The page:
Isaac Mizrahi, one of the most successful designers in high fashion, plans his fall 1994 collection. He combines inspirations such as the Hollywood Eskimo look, the Mary Tyler Moore show, ... See full summary »
When Belgian Raf Simons was hired to replace disgraced John Galliano at Dior, he only had eight weeks (as opposed to the usual four to five months) to pull together his first collection. ... See full summary »
A dedicated music teacher in East Harlem instructs a gaggle of underprivileged children in the art of the violin. In the climax, they play Carnegie Hall with some of the world's foremost ... See full summary »
In this excoriating satire of the fashion industry, Polly Maggoo is a 20-year-old Brooklyn-born fashion model in Paris, on the runway at the big shows where magazine editor Ms. Maxwell is ... See full summary »
Isaac Mizrahi, one of the most successful designers in high fashion, plans his fall 1994 collection. He combines inspirations such as the Hollywood Eskimo look, the Mary Tyler Moore show, and Ouija-derived advise like "dominatrix mixed with Hitchcock" into a well-received collection. A behind-the-scenes look at the creative side of fashion. Written by
James Meek <firstname.lastname@example.org>
All I want to do is fur pants, but I know, like if I do them, I will be stoned off of Seventh Avenue, like some wanton heretic or something. So there won't be any fur pants coming down my runway. It's about women not wanting to look like cows or something.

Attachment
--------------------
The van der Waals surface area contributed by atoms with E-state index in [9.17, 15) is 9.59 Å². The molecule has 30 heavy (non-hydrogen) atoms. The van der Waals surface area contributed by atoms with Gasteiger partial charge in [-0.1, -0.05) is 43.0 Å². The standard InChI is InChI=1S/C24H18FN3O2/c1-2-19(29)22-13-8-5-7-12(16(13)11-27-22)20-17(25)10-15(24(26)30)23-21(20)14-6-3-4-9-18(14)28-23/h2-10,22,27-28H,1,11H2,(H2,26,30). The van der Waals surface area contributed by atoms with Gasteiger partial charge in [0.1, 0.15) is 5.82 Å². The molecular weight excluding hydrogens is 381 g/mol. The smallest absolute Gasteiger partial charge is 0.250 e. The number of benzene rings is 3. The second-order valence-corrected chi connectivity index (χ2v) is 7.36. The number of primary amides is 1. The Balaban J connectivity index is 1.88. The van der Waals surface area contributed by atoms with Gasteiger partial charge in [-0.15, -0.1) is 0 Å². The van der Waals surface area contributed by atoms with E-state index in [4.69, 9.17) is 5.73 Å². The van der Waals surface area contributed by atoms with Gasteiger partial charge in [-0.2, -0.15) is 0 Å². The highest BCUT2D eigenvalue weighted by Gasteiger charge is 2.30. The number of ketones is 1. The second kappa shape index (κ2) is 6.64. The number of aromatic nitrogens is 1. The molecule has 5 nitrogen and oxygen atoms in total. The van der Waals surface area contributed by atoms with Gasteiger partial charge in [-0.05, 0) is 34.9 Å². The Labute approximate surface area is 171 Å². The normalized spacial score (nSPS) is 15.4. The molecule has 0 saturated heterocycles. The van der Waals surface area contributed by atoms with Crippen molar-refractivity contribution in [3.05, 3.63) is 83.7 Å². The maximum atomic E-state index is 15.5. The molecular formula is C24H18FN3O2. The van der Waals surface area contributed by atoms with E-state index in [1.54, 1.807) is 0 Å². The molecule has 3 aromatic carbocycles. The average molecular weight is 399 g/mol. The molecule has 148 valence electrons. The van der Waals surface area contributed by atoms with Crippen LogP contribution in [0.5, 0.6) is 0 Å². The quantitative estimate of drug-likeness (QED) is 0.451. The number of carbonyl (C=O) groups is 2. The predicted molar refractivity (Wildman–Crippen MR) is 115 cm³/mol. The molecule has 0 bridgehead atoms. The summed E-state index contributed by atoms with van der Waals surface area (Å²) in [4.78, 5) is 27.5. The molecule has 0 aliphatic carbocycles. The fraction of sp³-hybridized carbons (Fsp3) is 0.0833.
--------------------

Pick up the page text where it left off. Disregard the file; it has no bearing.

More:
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Looking back on this film in a post Betty/Prada world.
First off, I must say that I am not the likely audience for a film like this. I know almost nothing about fashion and have difficulty getting into documentaries. I did see this years ago, about the time it hit video, and while I liked Isaac, the movie didn't hold my interest.
Fast forward to 2008, I've been watching Ugly Betty for two seasons. It is another unlikely choice for me, but it's over the top enough to be fun. Everyone around me loves The Devil Wears Prada, so I've seen that several times as well.
Then Unzipped reappears on satellite TV, and as I watch it I see a first hand look at the world that Betty and Devil are only reflecting. Seeing it in this context I found a whole new appreciation for this movie. It's interesting, funny and dramatic in places, and it's beautifully shot. Maybe there are a lot of documentary clichés at work here, but who better to give the glamorous black and white treatment to than supermodels and fashionistas? It works, extremely well, now I understand better where it comes from. Why settle for an 'inspired by' Anna Wintour when you can have the real thing? Anyway, I'll be getting this on DVD to add to my expanding fashion-themed section. Who knew?
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